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Clean fuel regulations: EPA, oil industry vie over effect on gas prices

EPA on Friday proposed new regulations to require refineries to make cleaner gasoline. The cost? EPA says less than a penny a gallon. Oil industry says nine cents a gallon – and higher gas prices.

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Suzanne Meredith, of Walpole, Mass., gases up her car at a Gulf station in Brookline, Mass., in July 2012. Reducing sulfur in gasoline and tightening emissions standards on cars beginning in 2017, as the Obama administration is proposing, would come with costs as well as rewards.

Steven Senne/AP/File

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The Obama administration proposed on Friday new – and more costly – regulations of the refining industry to produce cleaner gasoline and clearer skies.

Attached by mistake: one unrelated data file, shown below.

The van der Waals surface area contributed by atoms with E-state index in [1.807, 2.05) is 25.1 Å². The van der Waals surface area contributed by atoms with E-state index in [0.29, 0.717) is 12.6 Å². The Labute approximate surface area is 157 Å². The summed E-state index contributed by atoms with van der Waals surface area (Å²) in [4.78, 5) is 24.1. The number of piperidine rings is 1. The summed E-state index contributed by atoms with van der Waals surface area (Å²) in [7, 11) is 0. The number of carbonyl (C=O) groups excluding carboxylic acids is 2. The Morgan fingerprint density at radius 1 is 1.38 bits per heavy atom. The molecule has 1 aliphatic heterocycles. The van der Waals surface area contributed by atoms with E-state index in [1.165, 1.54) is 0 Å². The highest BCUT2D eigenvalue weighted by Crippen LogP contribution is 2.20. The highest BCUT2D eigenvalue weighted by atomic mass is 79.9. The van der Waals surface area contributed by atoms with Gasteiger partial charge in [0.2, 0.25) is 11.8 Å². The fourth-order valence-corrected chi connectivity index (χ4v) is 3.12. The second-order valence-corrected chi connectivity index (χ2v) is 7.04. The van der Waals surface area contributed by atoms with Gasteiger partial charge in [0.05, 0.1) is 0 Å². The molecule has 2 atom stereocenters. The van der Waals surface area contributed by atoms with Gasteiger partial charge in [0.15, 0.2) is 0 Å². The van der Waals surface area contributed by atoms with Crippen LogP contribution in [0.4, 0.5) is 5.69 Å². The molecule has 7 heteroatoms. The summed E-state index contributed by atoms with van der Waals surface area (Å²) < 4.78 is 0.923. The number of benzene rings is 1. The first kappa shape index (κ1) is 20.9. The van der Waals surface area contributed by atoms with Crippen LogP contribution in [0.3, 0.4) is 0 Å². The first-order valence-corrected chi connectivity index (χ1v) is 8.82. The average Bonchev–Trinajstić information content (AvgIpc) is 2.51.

If the new rules are implemented as scheduled in 2017, the Environmental Protection Agency (EPA) says, they will spare thousands of people from premature death and prevent respiratory problems in tens of thousands of children. The cost: on average less than a penny a gallon.

Not so, says the oil industry, which has been battling the EPA over the proposed rules. The new rules will add as much as nine cents a gallon to the cost of making fuel and will produce “ambiguous” results, says The American Petroleum Institute. API, the industry’s lobbying arm in Washington, refers to the proposed new rules as part of a “tsunami of regulations” the industry faces this year that could add as much as 65 cents to the cost of producing a gallon of fuel in the future.

 
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